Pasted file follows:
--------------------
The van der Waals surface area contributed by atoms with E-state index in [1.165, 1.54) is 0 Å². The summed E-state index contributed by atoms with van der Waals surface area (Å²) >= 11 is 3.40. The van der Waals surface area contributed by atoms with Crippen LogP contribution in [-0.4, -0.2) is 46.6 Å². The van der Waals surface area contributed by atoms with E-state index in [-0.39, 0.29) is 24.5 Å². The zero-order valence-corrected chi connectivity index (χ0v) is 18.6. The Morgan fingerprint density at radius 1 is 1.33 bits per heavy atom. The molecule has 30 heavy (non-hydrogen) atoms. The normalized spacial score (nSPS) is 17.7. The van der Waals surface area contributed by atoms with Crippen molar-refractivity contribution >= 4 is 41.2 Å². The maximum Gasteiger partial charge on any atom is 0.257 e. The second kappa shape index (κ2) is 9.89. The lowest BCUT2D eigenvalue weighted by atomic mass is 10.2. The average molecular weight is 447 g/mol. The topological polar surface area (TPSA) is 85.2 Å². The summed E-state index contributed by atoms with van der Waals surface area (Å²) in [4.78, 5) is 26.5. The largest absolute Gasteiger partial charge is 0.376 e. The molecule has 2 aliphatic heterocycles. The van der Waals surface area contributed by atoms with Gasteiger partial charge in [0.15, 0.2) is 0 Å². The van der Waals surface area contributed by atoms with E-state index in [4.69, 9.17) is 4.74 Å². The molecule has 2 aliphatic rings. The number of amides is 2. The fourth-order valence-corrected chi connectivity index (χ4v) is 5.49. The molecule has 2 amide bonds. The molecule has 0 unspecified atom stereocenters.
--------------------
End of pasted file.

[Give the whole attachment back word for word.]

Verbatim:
The van der Waals surface area contributed by atoms with E-state index in [1.165, 1.54) is 0 Å². The summed E-state index contributed by atoms with van der Waals surface area (Å²) >= 11 is 3.40. The van der Waals surface area contributed by atoms with Crippen LogP contribution in [-0.4, -0.2) is 46.6 Å². The van der Waals surface area contributed by atoms with E-state index in [-0.39, 0.29) is 24.5 Å². The zero-order valence-corrected chi connectivity index (χ0v) is 18.6. The Morgan fingerprint density at radius 1 is 1.33 bits per heavy atom. The molecule has 30 heavy (non-hydrogen) atoms. The normalized spacial score (nSPS) is 17.7. The van der Waals surface area contributed by atoms with Crippen molar-refractivity contribution >= 4 is 41.2 Å². The maximum Gasteiger partial charge on any atom is 0.257 e. The second kappa shape index (κ2) is 9.89. The lowest BCUT2D eigenvalue weighted by atomic mass is 10.2. The average molecular weight is 447 g/mol. The topological polar surface area (TPSA) is 85.2 Å². The summed E-state index contributed by atoms with van der Waals surface area (Å²) in [4.78, 5) is 26.5. The largest absolute Gasteiger partial charge is 0.376 e. The molecule has 2 aliphatic heterocycles. The van der Waals surface area contributed by atoms with Gasteiger partial charge in [0.15, 0.2) is 0 Å². The van der Waals surface area contributed by atoms with E-state index in [4.69, 9.17) is 4.74 Å². The molecule has 2 aliphatic rings. The number of amides is 2. The fourth-order valence-corrected chi connectivity index (χ4v) is 5.49. The molecule has 2 amide bonds. The molecule has 0 unspecified atom stereocenters.